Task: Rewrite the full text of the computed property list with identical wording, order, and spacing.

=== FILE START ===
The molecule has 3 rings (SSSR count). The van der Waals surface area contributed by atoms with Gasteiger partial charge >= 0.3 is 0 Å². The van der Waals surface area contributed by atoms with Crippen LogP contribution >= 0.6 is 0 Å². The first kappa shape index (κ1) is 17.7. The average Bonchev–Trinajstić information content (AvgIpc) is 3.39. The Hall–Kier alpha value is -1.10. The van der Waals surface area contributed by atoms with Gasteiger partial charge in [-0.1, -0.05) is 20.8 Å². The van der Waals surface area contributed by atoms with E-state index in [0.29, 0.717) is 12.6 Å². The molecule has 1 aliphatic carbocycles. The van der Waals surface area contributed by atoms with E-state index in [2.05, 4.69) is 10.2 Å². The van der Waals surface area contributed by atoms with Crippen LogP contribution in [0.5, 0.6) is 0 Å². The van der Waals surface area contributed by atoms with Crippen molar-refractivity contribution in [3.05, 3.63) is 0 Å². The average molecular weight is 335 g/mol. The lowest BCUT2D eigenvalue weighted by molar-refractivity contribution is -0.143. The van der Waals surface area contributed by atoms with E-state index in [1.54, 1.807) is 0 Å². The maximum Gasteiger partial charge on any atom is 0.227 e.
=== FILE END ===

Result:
The molecule has 3 rings (SSSR count). The van der Waals surface area contributed by atoms with Gasteiger partial charge >= 0.3 is 0 Å². The van der Waals surface area contributed by atoms with Crippen LogP contribution >= 0.6 is 0 Å². The first kappa shape index (κ1) is 17.7. The average Bonchev–Trinajstić information content (AvgIpc) is 3.39. The Hall–Kier alpha value is -1.10. The van der Waals surface area contributed by atoms with Gasteiger partial charge in [-0.1, -0.05) is 20.8 Å². The van der Waals surface area contributed by atoms with E-state index in [0.29, 0.717) is 12.6 Å². The molecule has 1 aliphatic carbocycles. The van der Waals surface area contributed by atoms with E-state index in [2.05, 4.69) is 10.2 Å². The van der Waals surface area contributed by atoms with Crippen LogP contribution in [0.5, 0.6) is 0 Å². The van der Waals surface area contributed by atoms with Crippen molar-refractivity contribution in [3.05, 3.63) is 0 Å². The average molecular weight is 335 g/mol. The lowest BCUT2D eigenvalue weighted by molar-refractivity contribution is -0.143. The van der Waals surface area contributed by atoms with E-state index in [1.54, 1.807) is 0 Å². The maximum Gasteiger partial charge on any atom is 0.227 e.